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Tracheal Tumors


Several medical conditions of the respiratory tract mimic the symptoms of the tracheal tumor. These include pneumonia, chronic obstructive pulmonary disease, and asthma.

The diagnosis of the tracheal tumor can be made through the following methods:

  • Medical history and physical examination: The patients suspected of having airway disease undergo a comprehensive evaluation of the respiratory tract. The patients are also asked about the symptoms, their initiation, and progression to determine the appropriate cause of symptoms. Further, the medical history of patients is also analyzed to indicate the recurrence of the prior disease. Sometimes the family history of the patients is also evaluated as some of the respiratory diseases, such as asthma, run in families.
  • Blood tests: Blood tests cannot diagnose tracheal tumors. However, the patients may undergo blood tests to determine their overall health. Blood tests also measure carbon dioxide and oxygen levels in the blood along with blood pH, which helps analyze lung functioning. Further, blood tests are usually recommended before the start of the treatment in case the cancer is diagnosed.
  • Chest X-ray: Chest X-ray is a preferred imaging test for determining the cause of respiratory symptoms. However, in the early stage of tracheal cancer, the chest X-ray may not reveal any abnormalities in the X-ray results. Therefore, the patients are advised to undergo another test for detailed images of the chest, including the lungs and respiratory tract.
  • Magnetic resonance imaging: It has the advantage of analyzing both the anatomical and functional characteristics of the lungs. There is generally a good visualization of the trachea with MRI; however, the results of MRI are less reproducible compared to CT and PET scans. In addition, further MRI takes longer time compared to CT and PET scans. One of the advantages of MRI is the lack of ionization radiation that offers benefits when frequent imaging is required, especially in children and adolescents.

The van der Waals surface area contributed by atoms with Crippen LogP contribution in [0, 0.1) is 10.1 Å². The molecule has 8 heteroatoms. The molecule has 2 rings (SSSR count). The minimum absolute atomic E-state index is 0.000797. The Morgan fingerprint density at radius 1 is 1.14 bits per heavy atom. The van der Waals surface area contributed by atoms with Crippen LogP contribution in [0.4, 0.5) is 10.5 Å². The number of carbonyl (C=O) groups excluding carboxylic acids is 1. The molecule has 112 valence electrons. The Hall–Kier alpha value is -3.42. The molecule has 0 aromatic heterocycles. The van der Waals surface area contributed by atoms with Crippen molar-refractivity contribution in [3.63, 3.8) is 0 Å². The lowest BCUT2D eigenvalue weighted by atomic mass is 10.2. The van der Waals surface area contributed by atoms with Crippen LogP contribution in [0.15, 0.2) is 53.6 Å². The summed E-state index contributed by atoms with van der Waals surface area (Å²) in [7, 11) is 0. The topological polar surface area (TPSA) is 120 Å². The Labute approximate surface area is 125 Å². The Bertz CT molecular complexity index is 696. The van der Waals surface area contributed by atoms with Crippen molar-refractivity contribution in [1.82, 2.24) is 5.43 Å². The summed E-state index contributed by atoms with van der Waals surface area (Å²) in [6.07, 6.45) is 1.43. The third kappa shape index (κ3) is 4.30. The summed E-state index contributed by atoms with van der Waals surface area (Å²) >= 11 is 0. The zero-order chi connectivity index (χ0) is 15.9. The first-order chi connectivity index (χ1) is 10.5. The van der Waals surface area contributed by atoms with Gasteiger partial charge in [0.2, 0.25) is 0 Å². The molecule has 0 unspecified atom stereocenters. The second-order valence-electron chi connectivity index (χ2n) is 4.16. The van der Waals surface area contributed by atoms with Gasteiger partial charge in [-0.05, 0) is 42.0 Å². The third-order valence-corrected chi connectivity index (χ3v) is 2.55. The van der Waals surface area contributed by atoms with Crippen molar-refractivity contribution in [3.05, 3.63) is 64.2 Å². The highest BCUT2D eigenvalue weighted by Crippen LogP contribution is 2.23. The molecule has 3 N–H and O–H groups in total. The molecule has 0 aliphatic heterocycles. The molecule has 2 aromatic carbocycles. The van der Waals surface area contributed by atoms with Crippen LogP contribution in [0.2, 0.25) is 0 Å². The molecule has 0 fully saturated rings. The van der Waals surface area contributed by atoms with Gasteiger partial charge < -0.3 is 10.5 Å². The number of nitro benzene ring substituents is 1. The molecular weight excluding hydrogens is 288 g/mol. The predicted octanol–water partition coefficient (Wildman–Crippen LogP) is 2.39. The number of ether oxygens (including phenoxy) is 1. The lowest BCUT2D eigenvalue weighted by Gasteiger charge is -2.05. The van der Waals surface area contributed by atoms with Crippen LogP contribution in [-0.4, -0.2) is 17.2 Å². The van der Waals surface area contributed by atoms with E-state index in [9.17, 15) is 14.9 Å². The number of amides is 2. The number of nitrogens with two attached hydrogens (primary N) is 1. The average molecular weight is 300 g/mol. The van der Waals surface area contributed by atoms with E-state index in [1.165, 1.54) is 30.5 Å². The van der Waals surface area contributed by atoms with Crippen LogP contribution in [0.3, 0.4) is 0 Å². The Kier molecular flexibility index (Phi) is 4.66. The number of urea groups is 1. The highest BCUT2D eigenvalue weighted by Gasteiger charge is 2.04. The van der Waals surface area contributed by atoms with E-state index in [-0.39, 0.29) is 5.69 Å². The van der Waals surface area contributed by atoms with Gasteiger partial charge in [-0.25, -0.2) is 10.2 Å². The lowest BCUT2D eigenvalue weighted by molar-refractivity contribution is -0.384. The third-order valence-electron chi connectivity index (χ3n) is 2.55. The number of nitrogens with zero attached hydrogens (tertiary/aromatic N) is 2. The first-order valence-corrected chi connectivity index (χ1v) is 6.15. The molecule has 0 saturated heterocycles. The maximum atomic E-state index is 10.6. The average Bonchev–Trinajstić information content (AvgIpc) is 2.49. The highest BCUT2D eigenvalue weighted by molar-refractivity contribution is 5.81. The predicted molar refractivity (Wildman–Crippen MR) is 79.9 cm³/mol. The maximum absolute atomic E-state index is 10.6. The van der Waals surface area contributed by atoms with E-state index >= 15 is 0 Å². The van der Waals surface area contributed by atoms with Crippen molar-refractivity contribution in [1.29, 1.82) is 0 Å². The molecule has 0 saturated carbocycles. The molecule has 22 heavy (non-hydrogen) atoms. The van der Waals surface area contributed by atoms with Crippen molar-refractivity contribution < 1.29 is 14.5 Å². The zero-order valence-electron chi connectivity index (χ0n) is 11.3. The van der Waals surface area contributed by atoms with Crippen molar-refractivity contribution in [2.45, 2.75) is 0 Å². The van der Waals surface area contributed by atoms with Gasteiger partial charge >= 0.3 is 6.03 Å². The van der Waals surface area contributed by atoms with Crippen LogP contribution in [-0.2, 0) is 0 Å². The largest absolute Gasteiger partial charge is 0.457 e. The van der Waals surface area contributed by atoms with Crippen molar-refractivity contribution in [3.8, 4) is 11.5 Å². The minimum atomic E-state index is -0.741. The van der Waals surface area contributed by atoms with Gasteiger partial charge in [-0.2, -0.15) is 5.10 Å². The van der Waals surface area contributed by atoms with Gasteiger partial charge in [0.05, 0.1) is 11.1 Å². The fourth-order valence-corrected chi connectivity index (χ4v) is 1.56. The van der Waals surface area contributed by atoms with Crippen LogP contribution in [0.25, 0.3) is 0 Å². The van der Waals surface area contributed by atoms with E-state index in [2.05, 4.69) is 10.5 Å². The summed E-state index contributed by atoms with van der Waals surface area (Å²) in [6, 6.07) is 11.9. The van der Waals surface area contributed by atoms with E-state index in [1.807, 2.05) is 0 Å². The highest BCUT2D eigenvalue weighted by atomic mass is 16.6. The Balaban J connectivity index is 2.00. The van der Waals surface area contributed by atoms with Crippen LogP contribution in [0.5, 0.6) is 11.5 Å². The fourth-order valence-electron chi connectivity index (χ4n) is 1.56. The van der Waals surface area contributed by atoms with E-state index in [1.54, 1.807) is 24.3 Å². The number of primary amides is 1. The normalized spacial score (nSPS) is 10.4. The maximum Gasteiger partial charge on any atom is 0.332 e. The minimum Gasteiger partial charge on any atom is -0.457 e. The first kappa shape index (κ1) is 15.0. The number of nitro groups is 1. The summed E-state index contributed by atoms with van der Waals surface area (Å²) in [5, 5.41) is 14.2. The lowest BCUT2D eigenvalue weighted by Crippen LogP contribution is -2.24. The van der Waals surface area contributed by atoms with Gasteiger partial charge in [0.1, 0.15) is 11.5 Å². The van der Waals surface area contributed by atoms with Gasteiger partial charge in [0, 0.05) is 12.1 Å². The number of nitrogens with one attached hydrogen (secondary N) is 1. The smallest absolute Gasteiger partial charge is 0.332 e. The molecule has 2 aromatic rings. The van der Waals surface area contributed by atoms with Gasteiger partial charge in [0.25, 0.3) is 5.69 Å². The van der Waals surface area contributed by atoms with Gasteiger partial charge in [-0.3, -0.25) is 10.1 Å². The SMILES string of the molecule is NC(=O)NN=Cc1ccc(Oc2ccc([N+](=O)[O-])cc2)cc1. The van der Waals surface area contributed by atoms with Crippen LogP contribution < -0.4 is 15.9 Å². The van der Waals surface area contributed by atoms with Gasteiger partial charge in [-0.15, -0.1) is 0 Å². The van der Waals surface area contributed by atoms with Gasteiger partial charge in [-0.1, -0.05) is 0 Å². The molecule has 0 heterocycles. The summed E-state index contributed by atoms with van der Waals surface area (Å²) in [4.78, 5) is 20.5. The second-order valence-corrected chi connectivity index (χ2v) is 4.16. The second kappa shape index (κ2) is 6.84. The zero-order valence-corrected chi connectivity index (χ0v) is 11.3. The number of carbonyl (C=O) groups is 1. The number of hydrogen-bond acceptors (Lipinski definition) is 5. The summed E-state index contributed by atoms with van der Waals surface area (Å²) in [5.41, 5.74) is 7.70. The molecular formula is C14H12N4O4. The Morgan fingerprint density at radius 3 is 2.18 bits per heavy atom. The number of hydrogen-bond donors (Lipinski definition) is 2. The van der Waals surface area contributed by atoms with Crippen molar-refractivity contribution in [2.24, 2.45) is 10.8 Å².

• Computed tomography scan: CT scan is the preferred imaging modality for analyzing the trachea and surrounding structures. It creates high-quality images to evaluate the structure and appearance of the trachea. Further, it provides valuable information about the invasion of tumors in the mediastinal region and compression of the airway by mediastinal masses. CT scans also inform radiologists about tissue characteristics, such as the fatty component or calcification of the lesions.
  • PET scan: PET scan detects the presence of cells with abnormally high metabolic activity. It involves injecting the radioactive derivative of the sugar, such as fluorodeoxyglucose (FDG). The cancer cells take up the derivative, which is then detected through a special camera. A PET scan is usually used for staging tracheal cancer for developing the treatment strategy.
  • Bronchoscopy: Bronchoscopy is the technique to evaluate the respiratory tract. It involves using a bronchoscope, a thin, long tube with a video camera at the end. The procedure is performed under the effect of sedative medications. The numbing medicine may also be sprayed on the throat to minimize discomfort. The bronchoscope is inserted into the nose or throat and is guided into the respiratory tract. Bronchoscopy is used to determine the causes of respiratory symptoms, detect abnormal cells, or identify swelling in the nearby lymph nodes. If any abnormal cells are visualized, the cancer specialist may take the samples for further examination. In some cases, the patients may undergo rigid bronchoscopy that involves using a rigid bronchoscope.
  • Lung function tests: The respiratory specialists may also evaluate the functional capacity of the lungs. The pulmonary function tests determine lung capacity, lung volume, gaseous exchange, and flow rate.
  • Endoscopic ultrasound: Endoscopic ultrasound is similar to bronchoscopy with the difference that sound waves are used to create images of internal structures of the respiratory system. The images are relayed on the computer screen for analysis.

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